Thankfully the braking hardware on the CB1100 is nothing like that of the originals. A pair of 296mm discs are progressively clamped by Nissin four-piston calipers. Feel is good and power is easily modulated through a fairly long stroke through the lever. A light squeeze provides smooth and surefooted braking power while a firm squeeze can easily overcome the skinny front hoop. Japan also gets an ABS version of the CB1100 but that model is did not make its way Down Under on initial release, no doubt due to cost concerns. ABS would have been nice on this bike, largely due to modest rubber.
On the open road the CB1100 provides a natural riding position and I never experienced any significant wind buffeting. The seat is amenable around town but after a couple of hours in the saddle it can get a little uncomfortable and some firmer padding would be welcome on long haul rides. A low 775 mm seat height and low tail piece makes for easy mounts and dismounts.
I enjoyed my time with the CB1100 immensely. Much, much more than I imagined I would. Maybe I am getting old, or perhaps just a little soft in the head, but at the end of the day I couldn’t care less that it doesn’t have the massive grunt of its contemporaries, or scalpel like handling. I loved every minute of my time aboard the CB1100, it won me over.
The only real nuances that stand out are a limited tank range and its $15,090 price point. Returning 6 litres per 100km economy the 14.6 litre tank is only good for a 240 km range to empty. A fuel gauge is thankfully provided so you can keep an eye on things. A low fuel warning flashes when there is 3.5 litres remaining. I never managed more than 185 km before the fuel light illuminated. I also must question the 12,000 km valve clearance inspections in the user manual. On an engine in such a mild state of tune that regimen seems onerous in this day and age.
It really is quite a charmer and the more I looked at it and ride it the more I wanted to keep it. I really enjoyed my first 1000 km aboard the machine and would have liked the opportunity to cover many more kilometres aboard the CB1100. This really is a bike that adds up to more than the sum of its parts, the experience from the saddle conveys that message loud and clear. The CB1100 also came to Australia in a solid black, and a sort of pearl white, but the red is the absolute stand-out, it seems so deep you could dive into it. The chrome on the CB1100 is beautiful.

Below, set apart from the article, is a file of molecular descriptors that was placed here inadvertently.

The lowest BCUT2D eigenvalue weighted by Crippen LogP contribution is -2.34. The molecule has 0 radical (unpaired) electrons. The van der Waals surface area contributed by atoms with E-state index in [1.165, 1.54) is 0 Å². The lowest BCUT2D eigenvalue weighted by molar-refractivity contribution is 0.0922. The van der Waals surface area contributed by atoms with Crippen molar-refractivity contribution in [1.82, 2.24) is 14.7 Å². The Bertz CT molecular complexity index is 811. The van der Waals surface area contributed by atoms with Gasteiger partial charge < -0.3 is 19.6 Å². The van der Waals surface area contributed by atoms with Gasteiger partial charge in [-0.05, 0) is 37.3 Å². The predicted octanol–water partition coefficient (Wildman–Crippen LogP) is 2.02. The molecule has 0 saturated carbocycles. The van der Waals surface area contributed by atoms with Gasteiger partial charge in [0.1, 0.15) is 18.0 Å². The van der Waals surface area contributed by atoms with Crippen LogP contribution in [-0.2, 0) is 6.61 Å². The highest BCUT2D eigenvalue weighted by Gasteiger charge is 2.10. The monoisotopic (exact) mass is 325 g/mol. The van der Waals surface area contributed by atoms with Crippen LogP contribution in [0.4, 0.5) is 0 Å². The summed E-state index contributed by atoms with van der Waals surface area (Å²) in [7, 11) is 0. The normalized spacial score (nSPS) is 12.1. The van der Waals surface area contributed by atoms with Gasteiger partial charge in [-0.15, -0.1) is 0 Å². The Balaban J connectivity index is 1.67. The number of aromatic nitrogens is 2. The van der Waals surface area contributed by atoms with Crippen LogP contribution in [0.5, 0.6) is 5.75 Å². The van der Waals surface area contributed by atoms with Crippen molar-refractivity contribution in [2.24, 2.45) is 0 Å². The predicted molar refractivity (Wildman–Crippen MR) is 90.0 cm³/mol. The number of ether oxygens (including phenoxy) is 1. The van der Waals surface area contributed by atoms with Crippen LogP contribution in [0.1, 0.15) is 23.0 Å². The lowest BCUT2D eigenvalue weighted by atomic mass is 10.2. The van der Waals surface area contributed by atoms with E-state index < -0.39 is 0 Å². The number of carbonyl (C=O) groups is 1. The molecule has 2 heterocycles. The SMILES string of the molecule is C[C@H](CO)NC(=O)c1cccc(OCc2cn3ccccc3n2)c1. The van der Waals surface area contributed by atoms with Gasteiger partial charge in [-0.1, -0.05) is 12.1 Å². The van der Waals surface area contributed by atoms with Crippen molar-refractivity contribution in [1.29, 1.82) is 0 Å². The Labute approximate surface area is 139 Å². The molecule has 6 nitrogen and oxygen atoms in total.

They didn’t sell in big numbers Down Under, thus there are not lots of them on secondhand market, where low-kilometre examples now sell for around half of that original 15k purchase price. I can’t imagine there are any likely technical problems that would crop up during long term ownership and would expect a modern CB1100 to just about run forever.
The CB1100 moved me, and that perhaps says more than the 1000 words that precede my final positive and negative assertions.
Honda CB1100 at a glance
+ Charisma that few inanimate objects manage to convey
+ Relaxing ride
+ Did I mention how good this thing looks in the flesh
– 14.6 litre tank too modest
– More bottom end grunt would be nice
– Seat could do with firmer padding for the long haul
|Honda CB1100 Specifications|
|Engine||1140cc, liquid-cooled four-stroke, in-line four|
|Bore x Stroke||73.5×67.2mm|
|Transmission||Five speed, chain drive|
|Length x Width x Height||2195 x 835 x 1130mm|
|Tyres||110/80R18 (F), 140/70R18 (R), Dunlop D205|
|Wet Weight||247 kg|
|Fuel Capacity||14.6 Litres|
|Average Consumption on test||6 litres per 100km|
|Price||When released in Australia in 2013 it retailed for $15,090 +ORC|
|Worth Now||Around $7500 on the Australian second-hand market|